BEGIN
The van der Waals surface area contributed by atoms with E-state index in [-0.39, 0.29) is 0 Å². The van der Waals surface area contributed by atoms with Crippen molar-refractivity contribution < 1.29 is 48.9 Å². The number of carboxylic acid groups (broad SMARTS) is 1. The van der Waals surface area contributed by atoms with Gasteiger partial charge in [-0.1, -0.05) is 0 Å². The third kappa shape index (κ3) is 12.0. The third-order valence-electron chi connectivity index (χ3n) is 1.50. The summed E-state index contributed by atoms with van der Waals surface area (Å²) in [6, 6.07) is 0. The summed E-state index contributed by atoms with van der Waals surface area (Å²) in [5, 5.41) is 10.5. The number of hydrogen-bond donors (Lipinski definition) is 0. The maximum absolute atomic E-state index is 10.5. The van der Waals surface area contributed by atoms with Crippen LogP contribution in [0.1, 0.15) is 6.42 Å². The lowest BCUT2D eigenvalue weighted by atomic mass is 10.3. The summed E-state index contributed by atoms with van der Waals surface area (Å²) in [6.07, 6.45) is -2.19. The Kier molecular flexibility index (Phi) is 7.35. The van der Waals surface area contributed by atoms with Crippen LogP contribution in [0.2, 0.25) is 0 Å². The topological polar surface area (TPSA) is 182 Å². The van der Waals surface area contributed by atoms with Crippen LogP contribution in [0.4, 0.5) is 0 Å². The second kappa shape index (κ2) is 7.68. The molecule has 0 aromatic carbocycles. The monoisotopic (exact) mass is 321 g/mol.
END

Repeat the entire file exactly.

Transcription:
The van der Waals surface area contributed by atoms with E-state index in [-0.39, 0.29) is 0 Å². The van der Waals surface area contributed by atoms with Crippen molar-refractivity contribution < 1.29 is 48.9 Å². The number of carboxylic acid groups (broad SMARTS) is 1. The van der Waals surface area contributed by atoms with Gasteiger partial charge in [-0.1, -0.05) is 0 Å². The third kappa shape index (κ3) is 12.0. The third-order valence-electron chi connectivity index (χ3n) is 1.50. The summed E-state index contributed by atoms with van der Waals surface area (Å²) in [6, 6.07) is 0. The summed E-state index contributed by atoms with van der Waals surface area (Å²) in [5, 5.41) is 10.5. The number of hydrogen-bond donors (Lipinski definition) is 0. The maximum absolute atomic E-state index is 10.5. The van der Waals surface area contributed by atoms with Crippen LogP contribution in [0.1, 0.15) is 6.42 Å². The lowest BCUT2D eigenvalue weighted by atomic mass is 10.3. The summed E-state index contributed by atoms with van der Waals surface area (Å²) in [6.07, 6.45) is -2.19. The Kier molecular flexibility index (Phi) is 7.35. The van der Waals surface area contributed by atoms with Crippen LogP contribution in [0.2, 0.25) is 0 Å². The topological polar surface area (TPSA) is 182 Å². The van der Waals surface area contributed by atoms with Crippen LogP contribution in [0.4, 0.5) is 0 Å². The second kappa shape index (κ2) is 7.68. The molecule has 0 aromatic carbocycles. The monoisotopic (exact) mass is 321 g/mol.